Many years back, John and I stayed in a very unpleasant motel in Nogales, Arizona, after a day across the border in Nogales, Mexico. The next morning, as we headed east to quirky Bisbee, AZ, we came to Patagonia and stopped for a coffee in a small, funky, interesting restaurant. Patagonia seemed like heaven to us at that time, and ever since has been special to us. We went into town yesterday, and it has remained pretty much the same charming place. Lots of colorfully painted small houses and artist galleries. Specialty food stores. Theaters, an opera house being built. All this in a very small area. More coffee shops than the one we enjoyed long ago.

We are staying for a few days at Patagonia Lake State Park, several miles west of town. The lake is large, manmade, for recreation. A variety of camping spots, from large RV spaces to places accessible only by boat, for tenting. This is a haven for birdwatchers. We started on a guided bird walk yesterday; the guide guaranteed that we would see at least 60 different species. Unfortunately, we did not have binoculars, and the slow pace and dearth of conversation caused us to abandon it after only an hour. But, if you were not ignorant about birds, as we are, this place would be a paradise. There also are numerous species of fish in the lake, so it is a wonderful place for fishermen as well. We are enjoying walks in the area, anyway.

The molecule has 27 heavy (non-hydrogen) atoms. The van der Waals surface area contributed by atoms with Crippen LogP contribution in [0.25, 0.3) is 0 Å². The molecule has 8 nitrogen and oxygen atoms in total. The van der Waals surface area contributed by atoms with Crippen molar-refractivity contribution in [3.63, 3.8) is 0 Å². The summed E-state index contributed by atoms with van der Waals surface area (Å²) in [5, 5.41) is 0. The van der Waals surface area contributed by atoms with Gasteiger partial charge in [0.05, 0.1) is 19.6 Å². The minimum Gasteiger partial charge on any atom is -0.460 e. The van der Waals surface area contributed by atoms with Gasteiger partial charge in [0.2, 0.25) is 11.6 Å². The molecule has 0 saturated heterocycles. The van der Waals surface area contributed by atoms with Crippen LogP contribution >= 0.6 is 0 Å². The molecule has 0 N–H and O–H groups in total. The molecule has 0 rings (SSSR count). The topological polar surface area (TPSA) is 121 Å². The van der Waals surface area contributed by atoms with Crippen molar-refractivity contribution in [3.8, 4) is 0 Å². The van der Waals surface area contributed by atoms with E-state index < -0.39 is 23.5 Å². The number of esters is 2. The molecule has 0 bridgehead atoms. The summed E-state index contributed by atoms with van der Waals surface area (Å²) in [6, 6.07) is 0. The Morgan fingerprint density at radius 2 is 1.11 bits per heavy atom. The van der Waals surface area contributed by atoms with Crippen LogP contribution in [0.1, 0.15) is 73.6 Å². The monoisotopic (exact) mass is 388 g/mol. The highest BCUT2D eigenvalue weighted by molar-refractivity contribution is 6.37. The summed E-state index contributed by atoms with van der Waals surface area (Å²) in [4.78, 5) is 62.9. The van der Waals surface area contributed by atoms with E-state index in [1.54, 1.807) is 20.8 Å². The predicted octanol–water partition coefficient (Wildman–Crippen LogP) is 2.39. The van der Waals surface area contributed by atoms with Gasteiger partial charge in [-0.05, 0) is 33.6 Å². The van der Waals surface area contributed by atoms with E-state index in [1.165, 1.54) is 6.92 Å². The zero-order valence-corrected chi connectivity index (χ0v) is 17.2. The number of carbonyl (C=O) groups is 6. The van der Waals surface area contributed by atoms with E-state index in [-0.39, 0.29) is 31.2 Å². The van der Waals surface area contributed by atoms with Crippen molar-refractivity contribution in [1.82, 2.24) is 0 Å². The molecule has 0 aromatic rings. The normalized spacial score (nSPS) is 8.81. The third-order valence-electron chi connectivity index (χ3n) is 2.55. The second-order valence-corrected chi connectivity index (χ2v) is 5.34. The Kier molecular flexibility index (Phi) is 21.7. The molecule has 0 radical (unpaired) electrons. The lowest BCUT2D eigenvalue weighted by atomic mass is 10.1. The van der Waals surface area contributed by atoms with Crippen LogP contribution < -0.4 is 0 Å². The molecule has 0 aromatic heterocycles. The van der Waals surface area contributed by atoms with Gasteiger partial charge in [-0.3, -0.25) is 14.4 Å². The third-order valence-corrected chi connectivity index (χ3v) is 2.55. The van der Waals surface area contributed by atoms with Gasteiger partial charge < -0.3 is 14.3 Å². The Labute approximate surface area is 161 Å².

Yesterday, a volunteer at the Patagonia Visitor Center suggested that we drive south of town to a wide valley of tall grass and mountain vistas. We did so, along much smoother dirt roads than at the Monument last week. We drove for nearly two hours and passed very few residences. I was startled to think back and realize, however, that there were mailboxes next to the road way out there; the USPS does travel far. We also saw several Border Patrol cars cruising the roads. There were the now-usual signs along the road, that you might encounter smugglers and illegal immigrants in the area. We are only a few miles north of Mexico, but there are very tall mountains south of us, and it is hard to imagine building a fence along that border. (Back at Organ Pipe, though, we had read that the Border Patrol had made 4000 arrests in the Monument one year recently.) The terrain around here, where we are above 4000 feet, is mostly hilly and forested. Arizona is open range, and at one point on our drive yesterday, we had to stop and wait for three cows to meander across the road. At the campground, there are signs that a mountain lion has been spotted in the park, and a rabid skunk was recently removed. Hmm. And all the wildlife we have seen is a couple of mule deer and a few squirrels.

Our itinerary from here is rather loose, but we might go to Bisbee and Douglas, Arizona, then up through New Mexico to Albuquerque, which would be a good base for our visit to Salida.